Energy firms to quit Iran to comply with US sanctions
Four major energy companies are pulling out of Iran in order to comply with US sanctions, the state department says.
Royal Dutch Shell, Total, Statoil and Italy ENI will now avoid US penalties targeting companies which do business with Iran.
Naftiran Intertrade Co, based in Switzerland, will face new sanctions .
The US has tightened sanctions on Iran over concerns about its nuclear ambitions, which Washington fears are aimed at acquiring atomic weapons.
Tehran insists its nuclear programme is for purely peaceful purposes.
'Conduit for cash'
Recent legislation gives the US administration the power to penalise foreign companies which invest more than $20m ($12.7m) in Iran's energy sector.
However, companies taking steps to comply with the law are exempted from penalties.
"People are increasingly reaching the conclusion that it's simply not worth it to engage in activities with Iran," Deputy US Secretary of State James Steinberg was quoted as saying by Reuters news agency.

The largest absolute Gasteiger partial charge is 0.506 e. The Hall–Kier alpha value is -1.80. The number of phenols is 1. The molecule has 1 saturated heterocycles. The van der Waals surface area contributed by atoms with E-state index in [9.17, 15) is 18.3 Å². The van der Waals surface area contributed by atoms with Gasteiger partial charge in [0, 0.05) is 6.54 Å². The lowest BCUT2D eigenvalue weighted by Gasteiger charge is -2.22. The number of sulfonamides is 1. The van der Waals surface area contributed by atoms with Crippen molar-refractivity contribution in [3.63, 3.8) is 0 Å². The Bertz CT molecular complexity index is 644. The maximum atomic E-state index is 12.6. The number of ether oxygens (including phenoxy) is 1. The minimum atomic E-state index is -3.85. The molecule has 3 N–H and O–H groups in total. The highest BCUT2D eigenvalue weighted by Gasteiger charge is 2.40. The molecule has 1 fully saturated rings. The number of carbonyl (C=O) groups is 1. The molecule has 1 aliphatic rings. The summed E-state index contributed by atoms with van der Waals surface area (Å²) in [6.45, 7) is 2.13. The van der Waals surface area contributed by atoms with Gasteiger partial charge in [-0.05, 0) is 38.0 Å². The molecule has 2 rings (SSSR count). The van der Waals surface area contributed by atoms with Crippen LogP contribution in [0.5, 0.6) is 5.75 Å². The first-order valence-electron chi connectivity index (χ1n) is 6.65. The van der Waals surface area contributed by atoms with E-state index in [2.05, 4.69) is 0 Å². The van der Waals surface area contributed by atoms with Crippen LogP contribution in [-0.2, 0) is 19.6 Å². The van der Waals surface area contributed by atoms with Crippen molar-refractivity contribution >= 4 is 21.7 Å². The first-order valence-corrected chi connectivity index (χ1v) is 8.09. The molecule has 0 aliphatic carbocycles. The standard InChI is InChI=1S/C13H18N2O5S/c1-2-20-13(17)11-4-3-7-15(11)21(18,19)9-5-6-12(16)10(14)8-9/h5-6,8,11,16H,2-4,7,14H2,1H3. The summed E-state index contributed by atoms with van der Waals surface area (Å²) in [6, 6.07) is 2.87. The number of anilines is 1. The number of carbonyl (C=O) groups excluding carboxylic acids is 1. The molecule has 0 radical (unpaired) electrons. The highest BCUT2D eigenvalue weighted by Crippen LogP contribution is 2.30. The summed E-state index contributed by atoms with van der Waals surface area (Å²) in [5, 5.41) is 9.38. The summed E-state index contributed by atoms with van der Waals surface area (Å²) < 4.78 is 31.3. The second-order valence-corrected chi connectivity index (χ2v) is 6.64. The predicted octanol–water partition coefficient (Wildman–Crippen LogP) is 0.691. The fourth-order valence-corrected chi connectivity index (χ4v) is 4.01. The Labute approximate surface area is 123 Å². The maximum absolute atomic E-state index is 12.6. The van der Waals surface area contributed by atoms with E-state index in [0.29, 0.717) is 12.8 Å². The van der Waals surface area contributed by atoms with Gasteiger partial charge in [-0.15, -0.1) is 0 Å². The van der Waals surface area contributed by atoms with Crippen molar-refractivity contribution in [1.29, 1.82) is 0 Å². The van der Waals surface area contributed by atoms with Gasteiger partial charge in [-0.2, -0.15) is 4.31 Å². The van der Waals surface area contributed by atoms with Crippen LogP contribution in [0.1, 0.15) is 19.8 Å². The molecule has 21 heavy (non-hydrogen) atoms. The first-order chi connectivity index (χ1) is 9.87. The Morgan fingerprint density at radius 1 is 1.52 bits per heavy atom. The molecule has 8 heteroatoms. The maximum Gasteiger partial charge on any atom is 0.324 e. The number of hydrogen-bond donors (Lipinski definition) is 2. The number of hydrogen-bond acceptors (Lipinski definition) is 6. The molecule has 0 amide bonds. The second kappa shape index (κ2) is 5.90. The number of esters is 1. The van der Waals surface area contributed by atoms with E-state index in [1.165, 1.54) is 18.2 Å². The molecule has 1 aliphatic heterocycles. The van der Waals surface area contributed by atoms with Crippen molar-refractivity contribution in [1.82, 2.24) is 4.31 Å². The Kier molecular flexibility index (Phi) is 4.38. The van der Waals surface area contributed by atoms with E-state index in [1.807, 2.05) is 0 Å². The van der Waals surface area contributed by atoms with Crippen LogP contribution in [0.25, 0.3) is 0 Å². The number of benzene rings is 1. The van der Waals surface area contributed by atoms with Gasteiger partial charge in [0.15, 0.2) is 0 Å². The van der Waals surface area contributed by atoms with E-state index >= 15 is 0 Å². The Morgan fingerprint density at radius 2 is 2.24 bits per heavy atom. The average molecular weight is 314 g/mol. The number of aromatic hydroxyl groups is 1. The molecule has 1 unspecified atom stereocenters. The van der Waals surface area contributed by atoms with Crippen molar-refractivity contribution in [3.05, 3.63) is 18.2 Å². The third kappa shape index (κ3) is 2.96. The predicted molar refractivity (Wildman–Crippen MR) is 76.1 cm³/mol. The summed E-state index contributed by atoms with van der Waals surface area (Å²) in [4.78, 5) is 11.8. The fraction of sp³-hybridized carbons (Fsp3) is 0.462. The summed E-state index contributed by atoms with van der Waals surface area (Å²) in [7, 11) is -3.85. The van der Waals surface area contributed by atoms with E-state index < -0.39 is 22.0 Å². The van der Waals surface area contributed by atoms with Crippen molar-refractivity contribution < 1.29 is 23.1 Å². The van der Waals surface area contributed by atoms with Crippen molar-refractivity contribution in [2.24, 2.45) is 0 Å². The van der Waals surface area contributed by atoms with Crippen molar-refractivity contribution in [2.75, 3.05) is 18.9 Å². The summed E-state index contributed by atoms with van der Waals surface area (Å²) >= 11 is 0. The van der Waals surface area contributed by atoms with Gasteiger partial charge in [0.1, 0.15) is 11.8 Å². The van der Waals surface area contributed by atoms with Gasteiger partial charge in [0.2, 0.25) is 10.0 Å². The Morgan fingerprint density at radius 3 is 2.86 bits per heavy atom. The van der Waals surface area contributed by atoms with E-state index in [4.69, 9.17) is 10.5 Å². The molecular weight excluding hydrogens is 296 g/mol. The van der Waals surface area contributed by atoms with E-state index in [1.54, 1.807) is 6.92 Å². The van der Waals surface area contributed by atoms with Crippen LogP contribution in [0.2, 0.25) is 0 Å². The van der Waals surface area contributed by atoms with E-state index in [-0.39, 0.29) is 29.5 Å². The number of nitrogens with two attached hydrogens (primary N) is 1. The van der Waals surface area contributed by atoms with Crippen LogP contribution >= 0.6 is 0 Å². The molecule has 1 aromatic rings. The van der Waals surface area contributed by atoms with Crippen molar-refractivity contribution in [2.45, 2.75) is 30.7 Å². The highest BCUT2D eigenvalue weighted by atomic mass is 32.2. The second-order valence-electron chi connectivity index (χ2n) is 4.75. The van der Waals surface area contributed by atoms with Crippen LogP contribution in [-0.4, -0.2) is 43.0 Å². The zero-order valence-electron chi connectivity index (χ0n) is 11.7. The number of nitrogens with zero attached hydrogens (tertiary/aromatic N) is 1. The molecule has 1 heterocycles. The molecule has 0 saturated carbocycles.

Other energy companies are under investigation for possibly breaching sanctions, but the state department has declined to name them.
Mr Steinberg described Naftiran - a subsidiary of the National Iranian Oil Company - as a key conduit for cash into the Iranian oil industry.
In practice, US companies are already prohibited from doing most forms of business with Naftiran. But US officials say the extra sanctions will dissuade non-US companies from doing business with it.
This latest announcement comes a day after the US froze the US assets of eight senior Iranian officials accused of serious human rights abuses following the disputed presidential election in June 2009. They will also barred from travelling to the US and from doing business with companies there.